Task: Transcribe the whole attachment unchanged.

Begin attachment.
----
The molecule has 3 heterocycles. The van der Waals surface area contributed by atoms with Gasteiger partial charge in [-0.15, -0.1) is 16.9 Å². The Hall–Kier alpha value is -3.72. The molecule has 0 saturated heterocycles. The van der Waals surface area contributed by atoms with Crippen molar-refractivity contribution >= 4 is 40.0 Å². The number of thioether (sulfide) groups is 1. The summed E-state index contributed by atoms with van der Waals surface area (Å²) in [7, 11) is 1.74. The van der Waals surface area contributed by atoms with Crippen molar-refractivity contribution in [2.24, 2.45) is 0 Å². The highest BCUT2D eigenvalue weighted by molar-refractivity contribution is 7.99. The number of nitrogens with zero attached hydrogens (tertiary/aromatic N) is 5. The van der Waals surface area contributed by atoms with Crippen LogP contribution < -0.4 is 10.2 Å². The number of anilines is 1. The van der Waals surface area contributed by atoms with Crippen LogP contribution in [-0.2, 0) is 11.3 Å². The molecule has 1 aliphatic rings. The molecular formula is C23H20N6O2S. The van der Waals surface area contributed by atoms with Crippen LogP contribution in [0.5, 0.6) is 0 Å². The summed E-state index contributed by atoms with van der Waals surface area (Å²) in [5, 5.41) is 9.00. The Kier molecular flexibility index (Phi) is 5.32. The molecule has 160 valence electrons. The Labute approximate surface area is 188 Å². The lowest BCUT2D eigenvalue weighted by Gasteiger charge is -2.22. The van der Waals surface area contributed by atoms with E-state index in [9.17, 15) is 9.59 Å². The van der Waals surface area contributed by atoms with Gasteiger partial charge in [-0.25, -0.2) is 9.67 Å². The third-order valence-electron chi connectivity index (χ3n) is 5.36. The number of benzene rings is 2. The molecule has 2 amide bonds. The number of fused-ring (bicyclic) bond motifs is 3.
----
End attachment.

The molecule has 3 heterocycles. The van der Waals surface area contributed by atoms with Gasteiger partial charge in [-0.15, -0.1) is 16.9 Å². The Hall–Kier alpha value is -3.72. The molecule has 0 saturated heterocycles. The van der Waals surface area contributed by atoms with Crippen molar-refractivity contribution >= 4 is 40.0 Å². The number of thioether (sulfide) groups is 1. The summed E-state index contributed by atoms with van der Waals surface area (Å²) in [7, 11) is 1.74. The van der Waals surface area contributed by atoms with Crippen molar-refractivity contribution in [2.24, 2.45) is 0 Å². The highest BCUT2D eigenvalue weighted by molar-refractivity contribution is 7.99. The number of nitrogens with zero attached hydrogens (tertiary/aromatic N) is 5. The van der Waals surface area contributed by atoms with Crippen LogP contribution < -0.4 is 10.2 Å². The number of anilines is 1. The van der Waals surface area contributed by atoms with Crippen LogP contribution in [-0.2, 0) is 11.3 Å². The molecule has 1 aliphatic rings. The molecular formula is C23H20N6O2S. The van der Waals surface area contributed by atoms with Crippen LogP contribution in [0.5, 0.6) is 0 Å². The summed E-state index contributed by atoms with van der Waals surface area (Å²) in [5, 5.41) is 9.00. The Kier molecular flexibility index (Phi) is 5.32. The molecule has 160 valence electrons. The Labute approximate surface area is 188 Å². The lowest BCUT2D eigenvalue weighted by Gasteiger charge is -2.22. The van der Waals surface area contributed by atoms with E-state index in [9.17, 15) is 9.59 Å². The van der Waals surface area contributed by atoms with Gasteiger partial charge in [-0.25, -0.2) is 9.67 Å². The third-order valence-electron chi connectivity index (χ3n) is 5.36. The number of benzene rings is 2. The molecule has 2 amide bonds. The number of fused-ring (bicyclic) bond motifs is 3.